Jaideep Sahni doesn’t write films. He writes conversations. They are not Aaron Sorkin’s witty repartee but more in the mould of Woody Allen’s capturing of the screechy-ness between the nuts and bolts of a not so well oiled machine, be it an underdog story (Chak De India) or a middle class drama (Khosla Ka Ghosla) or the ethos of business(Rocket Singh: Salesman of the Year). In Shuddh Desi Romance, this machine is the modern day relationship. The anxieties of a generation with their bare bones exposed in the most in your face way imaginable. The beauty is how he makes the conversation non-cliched and metaphorical as if these are extremely intelligent people talking when sometimes you clearly know they aren’t. This may suggest discrepancy or irony but what it probably suggests is a great writer-director collaboration (Allen of course has no such problem).
Sahni can write characters who may not talk like us but sure speak stuff that we keep nodding along to. The great thing about Shuddh Desi Romance is that he’s got actors who can get this across seamlessly. The spontaneity with which Raghu (Sushant Singh Rajput) says “I don’t mind” is knocked over by the way Gayatri (Parineeti Chopra) says, “mind to hanger ke saath taang diya tha”. The characters are exquisitely written, especially the women (the other being Vaani Kapoor as Tara) not to mention their casting. The film begins with Raghu’s fourth wall breaking monologue and his cold feet episode but from thereon, the women call the shots and do all the talking and breaking. Sushant Singh is wonderful in giving reaction shots as both the women shine in embarrassing him, exposing both his failings and abject helplessness. Maneesh Sharma even makes the surroundings give out a vibe – Jaipur in all its flavor, the weddings, the one room terrace home of Gayatri’s, the toilets with typical writings on the wall, both literal and metaphorical. All of this contributes to the mood and he further infuses some scenes with old film songs, at one instant hum dono do premi plays along in the radio, with the scene conveying the unheard lines that must follow – jeevan ki hum saari rasmein tod chale. Another standout scene in a car with a third occupant standing in for a bemused audience is infused with koi pyaar ka lootera, loote na meri jaan.
This is probably the first film since Pulp Fiction where toilets by themselves are a character. The Tarantino gem has a running theme of things happening when people are inside a toilet. This film again has a running theme of people eloping into toilets while all the brouhaha breaks open around them. There is a Toilet even in the scene where Raghu is waiting for Tara at the airport as if he is half expecting her to come out of there and not from the terminal and the interesting thing is he is probably right. There is a nice bit of visual gag where the toilets keep appearing and disappearing with the only difference being their spelling from variations of the English “Toilet” to Hindi टायलेट and बाथरूम as if to suggest the people involved might keep changing but the doubts and apprehensions remain the same. In the end, it all winds up in a chalti firti toilet!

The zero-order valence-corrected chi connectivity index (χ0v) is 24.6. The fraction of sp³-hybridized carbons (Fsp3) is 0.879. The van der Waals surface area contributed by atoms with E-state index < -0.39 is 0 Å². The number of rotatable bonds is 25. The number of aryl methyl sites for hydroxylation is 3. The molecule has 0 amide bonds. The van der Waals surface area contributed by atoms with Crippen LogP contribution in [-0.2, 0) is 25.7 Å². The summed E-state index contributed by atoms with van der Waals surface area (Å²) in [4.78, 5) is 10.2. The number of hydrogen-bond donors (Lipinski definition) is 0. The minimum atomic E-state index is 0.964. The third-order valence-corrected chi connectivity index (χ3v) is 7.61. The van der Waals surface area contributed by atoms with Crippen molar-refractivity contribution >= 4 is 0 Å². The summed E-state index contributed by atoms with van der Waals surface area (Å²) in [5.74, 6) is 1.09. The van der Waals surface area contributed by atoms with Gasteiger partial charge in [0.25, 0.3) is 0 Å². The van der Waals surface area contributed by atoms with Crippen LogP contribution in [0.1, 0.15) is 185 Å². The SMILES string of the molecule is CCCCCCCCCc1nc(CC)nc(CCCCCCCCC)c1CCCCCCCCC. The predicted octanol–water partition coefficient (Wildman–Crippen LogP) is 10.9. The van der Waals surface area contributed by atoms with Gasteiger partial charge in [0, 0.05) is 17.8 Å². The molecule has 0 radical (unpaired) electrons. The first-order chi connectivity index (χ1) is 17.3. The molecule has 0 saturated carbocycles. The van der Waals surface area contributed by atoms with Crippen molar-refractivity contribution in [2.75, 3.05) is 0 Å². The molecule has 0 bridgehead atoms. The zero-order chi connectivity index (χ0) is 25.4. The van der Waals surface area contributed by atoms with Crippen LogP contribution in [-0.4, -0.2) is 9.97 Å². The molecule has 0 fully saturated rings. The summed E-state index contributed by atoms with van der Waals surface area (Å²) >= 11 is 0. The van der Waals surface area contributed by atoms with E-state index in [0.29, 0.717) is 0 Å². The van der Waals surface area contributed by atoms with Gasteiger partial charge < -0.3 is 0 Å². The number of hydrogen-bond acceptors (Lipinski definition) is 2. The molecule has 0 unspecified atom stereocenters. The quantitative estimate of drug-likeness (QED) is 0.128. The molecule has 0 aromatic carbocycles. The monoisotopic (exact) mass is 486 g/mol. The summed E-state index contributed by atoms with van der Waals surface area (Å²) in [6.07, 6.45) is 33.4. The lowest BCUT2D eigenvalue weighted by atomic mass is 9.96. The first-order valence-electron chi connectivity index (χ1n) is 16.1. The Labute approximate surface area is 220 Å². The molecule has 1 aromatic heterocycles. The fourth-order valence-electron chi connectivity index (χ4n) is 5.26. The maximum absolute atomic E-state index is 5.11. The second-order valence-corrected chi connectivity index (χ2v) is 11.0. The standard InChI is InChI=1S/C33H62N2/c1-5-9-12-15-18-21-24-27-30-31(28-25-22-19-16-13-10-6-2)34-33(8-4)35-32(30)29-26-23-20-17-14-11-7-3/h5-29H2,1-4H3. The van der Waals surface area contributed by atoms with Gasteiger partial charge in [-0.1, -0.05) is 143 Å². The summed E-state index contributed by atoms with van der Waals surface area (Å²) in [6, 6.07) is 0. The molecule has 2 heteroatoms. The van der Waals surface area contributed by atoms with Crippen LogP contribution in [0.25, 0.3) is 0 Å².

The two halves are two sides of the same coin and at times it is frustratingly repetitive which I suspect was intentional. It might be a bold move but it can become painful to watch as we observe the characters going through the same motions again and again, only at different places and with different people. This is not a film where you’ll fall for a character, root for his or her happy ending. Most of the time these characters end up doing the opposite of anything that suggests good sense. This is nothing but the film holding a mirror and the downside of this is, after a point it is not an easy film to take in.
This sort of maturity in depicting modern day relationships was brought into Bollywood mainstream by Imtiaz Ali. In that oeuvre of his examining love and relationships, Love Aaj Kal is a seminal film. In the center of that film there was one actor being the voice of sanity – Rishi Kapoor. Over the last decade or so there is no other comeback of a yesteryear actor that has had it this good when it comes to roles and characters. From Delhi 6 to Luck By Chance to Love Aaj Kal to Do Dooni Char. Here again he plays the father figure that echoes a different era, that had a more uncomplicated understanding and outlook towards relationship and marriage. It is only imperative that he be the wedding planner to the three leads comprising the fake baarati. He plays this with so much earnestness that you’d want to listen to him when he says, “kabhi to hum buzuron ka suna karo”. But the film ricochets off a different generation that will only reply, “bas aashirwad do….aur chup raho”.